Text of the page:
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September 2019


Cremated Remains at Home

Wondering What To Do With The Cremated Remains You Have At Home?

After a loved one is cremated, about 70% of families opt to take the urn home with them after the funeral services. There are a number of reasons that families choose to take cremated remains home. Some are still working through their grief and want to hold onto their loved one a bit longer, others haven’t given thought to the final disposition of the ashes, or they have been left instructions about scattering or are simply uncertain what to do.


If you are considering taking home the remains of a loved one, no matter the reason, it is important to realize that putting the ashes on the mantel or shelf is only a temporary solution. Eventually, when you pass, a final resting place will have to be found for your loved one. The situation can become more complicated if you’re storing the cremains of multiple family members.


It is important that you plan for this change, if not now, then by recording what’s to happen with your loved one’s final disposition in your own will. It’s better to make final disposition arrangements now, rather than burdening your family with figuring out what to do with the ashes of others. Fortunately, there are many options for the final disposition of ashes.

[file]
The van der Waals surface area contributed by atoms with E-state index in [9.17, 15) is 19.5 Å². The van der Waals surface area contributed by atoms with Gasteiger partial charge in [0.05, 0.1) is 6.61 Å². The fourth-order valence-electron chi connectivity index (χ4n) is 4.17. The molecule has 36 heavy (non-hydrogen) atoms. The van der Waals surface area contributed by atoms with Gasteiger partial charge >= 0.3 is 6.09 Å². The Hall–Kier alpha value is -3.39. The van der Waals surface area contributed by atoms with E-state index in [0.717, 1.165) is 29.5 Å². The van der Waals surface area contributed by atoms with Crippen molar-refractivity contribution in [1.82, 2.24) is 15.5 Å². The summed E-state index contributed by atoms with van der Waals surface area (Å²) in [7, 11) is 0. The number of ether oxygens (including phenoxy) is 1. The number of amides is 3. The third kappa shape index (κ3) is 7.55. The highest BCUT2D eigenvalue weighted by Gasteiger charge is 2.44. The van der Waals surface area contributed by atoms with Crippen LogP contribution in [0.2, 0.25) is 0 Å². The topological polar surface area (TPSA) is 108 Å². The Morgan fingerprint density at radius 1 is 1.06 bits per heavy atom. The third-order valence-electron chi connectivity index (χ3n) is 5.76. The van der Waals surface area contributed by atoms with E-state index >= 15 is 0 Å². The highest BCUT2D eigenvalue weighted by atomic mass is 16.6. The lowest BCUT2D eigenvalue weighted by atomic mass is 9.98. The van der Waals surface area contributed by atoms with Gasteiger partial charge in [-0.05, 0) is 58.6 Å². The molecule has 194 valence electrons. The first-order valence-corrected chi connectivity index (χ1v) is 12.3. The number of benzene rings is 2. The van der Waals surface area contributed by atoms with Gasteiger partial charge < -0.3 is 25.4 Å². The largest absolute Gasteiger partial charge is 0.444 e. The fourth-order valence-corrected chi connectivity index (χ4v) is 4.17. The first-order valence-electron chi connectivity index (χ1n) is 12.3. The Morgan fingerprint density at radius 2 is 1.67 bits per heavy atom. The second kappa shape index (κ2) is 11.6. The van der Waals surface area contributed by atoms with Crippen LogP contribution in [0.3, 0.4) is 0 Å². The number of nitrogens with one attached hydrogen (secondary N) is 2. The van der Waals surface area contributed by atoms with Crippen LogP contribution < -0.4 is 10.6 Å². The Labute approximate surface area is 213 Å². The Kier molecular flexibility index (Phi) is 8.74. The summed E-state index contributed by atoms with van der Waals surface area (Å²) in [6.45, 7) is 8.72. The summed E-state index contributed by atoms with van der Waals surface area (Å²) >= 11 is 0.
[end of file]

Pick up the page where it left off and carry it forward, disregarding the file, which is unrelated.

Columbarium or Mausoleum

Cremated remains can be placed in columbarium or mausoleum. These are permanent structures built in a graveyard or church. The terms columbarium and mausoleum are often used interchangeably, but typically a columbarium is built specifically for ashes, whereas a mausoleum can accommodate caskets as well as urns.



Ashes can be scattered on land, water or air. Many loved ones request that they be scattered in a favorite location or place of significance to them. Before scattering ashes you should check with local and state laws to determine if it is permitted in that area.


Converting Ashes